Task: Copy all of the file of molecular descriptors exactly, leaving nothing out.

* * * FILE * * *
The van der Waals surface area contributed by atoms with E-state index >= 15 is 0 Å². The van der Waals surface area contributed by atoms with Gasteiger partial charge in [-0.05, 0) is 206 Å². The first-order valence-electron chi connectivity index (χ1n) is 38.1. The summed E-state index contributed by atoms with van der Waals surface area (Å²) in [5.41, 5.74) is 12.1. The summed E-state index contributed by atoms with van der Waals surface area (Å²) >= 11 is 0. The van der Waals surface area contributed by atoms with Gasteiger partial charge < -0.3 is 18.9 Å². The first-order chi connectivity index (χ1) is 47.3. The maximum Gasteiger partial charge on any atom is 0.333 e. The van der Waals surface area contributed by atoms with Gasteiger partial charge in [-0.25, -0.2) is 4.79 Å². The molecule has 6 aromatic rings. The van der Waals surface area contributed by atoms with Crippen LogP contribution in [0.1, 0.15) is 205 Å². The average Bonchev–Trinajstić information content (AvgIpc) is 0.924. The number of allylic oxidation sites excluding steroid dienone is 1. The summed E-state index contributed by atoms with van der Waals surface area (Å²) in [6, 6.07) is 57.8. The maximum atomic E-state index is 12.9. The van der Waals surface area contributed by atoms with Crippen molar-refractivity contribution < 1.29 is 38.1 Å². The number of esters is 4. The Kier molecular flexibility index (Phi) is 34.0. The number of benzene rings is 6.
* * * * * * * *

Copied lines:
The van der Waals surface area contributed by atoms with E-state index >= 15 is 0 Å². The van der Waals surface area contributed by atoms with Gasteiger partial charge in [-0.05, 0) is 206 Å². The first-order valence-electron chi connectivity index (χ1n) is 38.1. The summed E-state index contributed by atoms with van der Waals surface area (Å²) in [5.41, 5.74) is 12.1. The summed E-state index contributed by atoms with van der Waals surface area (Å²) >= 11 is 0. The van der Waals surface area contributed by atoms with Gasteiger partial charge < -0.3 is 18.9 Å². The first-order chi connectivity index (χ1) is 47.3. The maximum Gasteiger partial charge on any atom is 0.333 e. The van der Waals surface area contributed by atoms with Gasteiger partial charge in [-0.25, -0.2) is 4.79 Å². The molecule has 6 aromatic rings. The van der Waals surface area contributed by atoms with Crippen LogP contribution in [0.1, 0.15) is 205 Å². The average Bonchev–Trinajstić information content (AvgIpc) is 0.924. The number of allylic oxidation sites excluding steroid dienone is 1. The summed E-state index contributed by atoms with van der Waals surface area (Å²) in [6, 6.07) is 57.8. The maximum atomic E-state index is 12.9. The van der Waals surface area contributed by atoms with Crippen molar-refractivity contribution < 1.29 is 38.1 Å². The number of esters is 4. The Kier molecular flexibility index (Phi) is 34.0. The number of benzene rings is 6.